Through processing his passing, I found walking in the garden and embarking on small garden projects to be surprisingly soothing, even offering a lovely sense of optimism. Yesterday, I spent time watering and grooming plants. I put a few fresh blossoms in vases, added some more cuttings to my growing collection of baby plants, and checked on my rehabilitating ficus—happily noting many budding leaves.
Today I repotted my violets and took a few cuttings. It occurred to me that being surrounded by life in the context of death, is a wonderful reminder that death is simply a transition. One thing ends and another begins, and changes surround us constantly. I noticed that the palpable life I sense in the plants—by touching them and even being a part of their development and regrowth through watering, grooming, rehabilitation and new plantings—attunes my spirit to the essence of life as opposed to dwelling overmuch in the realm of death.
Simply being surrounded by so much life is powerfully life-affirming. Seeing a cotton tail bunny in the backyard, noticing so many bees humming around the Autumn Joy sedum that’s just now coming into bloom, fresh blossoms on the hydrangeas, and the emerging pink tinge of panicle blossoms as the season progresses brings awareness to life in flux surrounding me, full of energy and vigor.
Even this unique hydrangea blossom that has passed its prime, shows a singular beauty in its fading color.
My neighbors lost their dog two years ago and, I am sure, experienced a similar process of grief. Recently, they brought home a new puppy named Grizzly. They call him Grizz. I got to visit him last week since they were called away from home for a longer period than they wanted for the new puppy. Grizz and I walked around the block and played on the lawn and inside with his toys. I’m happy they’re starting a new adventure with Grizz and happy I get to share in the experience. There’s nothing like puppy energy—his initial shyness, his playful exuberance once he’s comfortable with a new face, the soft fur on his head and ears, and the innocent sweetness in his eyes. It’s a reminder that sorrows heal and new experiences emerge all the time and in their own perfect timing.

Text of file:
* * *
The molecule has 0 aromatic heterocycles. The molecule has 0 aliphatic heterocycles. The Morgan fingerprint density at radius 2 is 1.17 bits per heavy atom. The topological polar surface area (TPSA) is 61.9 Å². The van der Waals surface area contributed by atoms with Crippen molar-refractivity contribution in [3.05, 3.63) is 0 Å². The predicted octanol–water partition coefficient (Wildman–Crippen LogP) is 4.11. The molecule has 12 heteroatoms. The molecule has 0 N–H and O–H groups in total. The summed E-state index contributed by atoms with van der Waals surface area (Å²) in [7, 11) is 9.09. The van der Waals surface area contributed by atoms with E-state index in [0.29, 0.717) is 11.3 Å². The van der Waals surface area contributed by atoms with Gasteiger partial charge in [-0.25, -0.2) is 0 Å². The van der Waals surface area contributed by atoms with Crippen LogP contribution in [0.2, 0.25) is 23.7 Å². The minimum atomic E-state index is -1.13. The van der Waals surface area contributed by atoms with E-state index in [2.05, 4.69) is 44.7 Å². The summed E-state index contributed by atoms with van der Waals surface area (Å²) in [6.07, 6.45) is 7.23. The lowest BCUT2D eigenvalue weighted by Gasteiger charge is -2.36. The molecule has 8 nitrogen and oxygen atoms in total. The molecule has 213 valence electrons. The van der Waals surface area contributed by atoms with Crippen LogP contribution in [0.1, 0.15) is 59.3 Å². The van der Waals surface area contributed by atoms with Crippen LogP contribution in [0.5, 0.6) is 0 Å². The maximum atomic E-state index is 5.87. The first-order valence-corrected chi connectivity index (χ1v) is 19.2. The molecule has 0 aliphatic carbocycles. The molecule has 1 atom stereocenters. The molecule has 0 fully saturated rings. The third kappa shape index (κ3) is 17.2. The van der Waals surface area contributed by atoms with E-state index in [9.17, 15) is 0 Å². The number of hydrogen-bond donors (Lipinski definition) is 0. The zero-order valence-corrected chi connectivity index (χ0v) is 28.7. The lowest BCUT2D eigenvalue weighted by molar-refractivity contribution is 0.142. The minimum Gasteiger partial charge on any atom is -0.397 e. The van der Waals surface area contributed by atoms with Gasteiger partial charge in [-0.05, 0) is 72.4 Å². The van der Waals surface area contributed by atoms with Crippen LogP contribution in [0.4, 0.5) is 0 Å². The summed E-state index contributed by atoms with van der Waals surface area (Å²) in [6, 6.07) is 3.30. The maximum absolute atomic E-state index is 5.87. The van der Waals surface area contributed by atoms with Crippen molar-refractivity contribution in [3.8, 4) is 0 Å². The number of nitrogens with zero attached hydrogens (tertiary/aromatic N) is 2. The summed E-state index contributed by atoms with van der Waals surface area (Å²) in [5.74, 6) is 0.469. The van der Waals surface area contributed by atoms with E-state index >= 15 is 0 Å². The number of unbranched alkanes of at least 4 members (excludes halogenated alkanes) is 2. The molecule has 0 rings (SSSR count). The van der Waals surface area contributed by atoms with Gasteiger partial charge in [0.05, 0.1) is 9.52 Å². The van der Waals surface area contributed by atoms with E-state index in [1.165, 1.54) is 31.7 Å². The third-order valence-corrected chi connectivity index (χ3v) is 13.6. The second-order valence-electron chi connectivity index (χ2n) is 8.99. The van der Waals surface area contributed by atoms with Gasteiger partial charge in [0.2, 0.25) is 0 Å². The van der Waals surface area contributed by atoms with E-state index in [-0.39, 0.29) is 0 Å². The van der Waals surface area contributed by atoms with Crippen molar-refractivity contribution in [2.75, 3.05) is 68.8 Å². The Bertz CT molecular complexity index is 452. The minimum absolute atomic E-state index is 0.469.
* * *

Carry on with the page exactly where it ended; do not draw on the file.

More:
In my artwork, I have a series that I call the Horizon series. It shows abstract landscapes with a horizon line that often includes a sunrise or a sunset. People have asked me before if a piece represents a sunrise or sunset and I usually say it’s whatever they wish it to be. Do you want to think of something coming to an end, a moment of peace or rest, or do you want to focus on what’s next, optimistic and full of promise? This is how I view this moment of my life—an ending and a beginning. I hold dear all the wonderful experiences I have had with Nicholas in my life and I don’t regret one moment. As my life progresses and new experiences emerge, I hold those memories dear and I take them with me as much as I recognize my experience with him has changed me for the better.
I am full of love with every memory and a sense of abundance for having the amazing blessing of Niko in my life. Along with that appreciation, I feel now is a time of rejuvenation and a fresh start.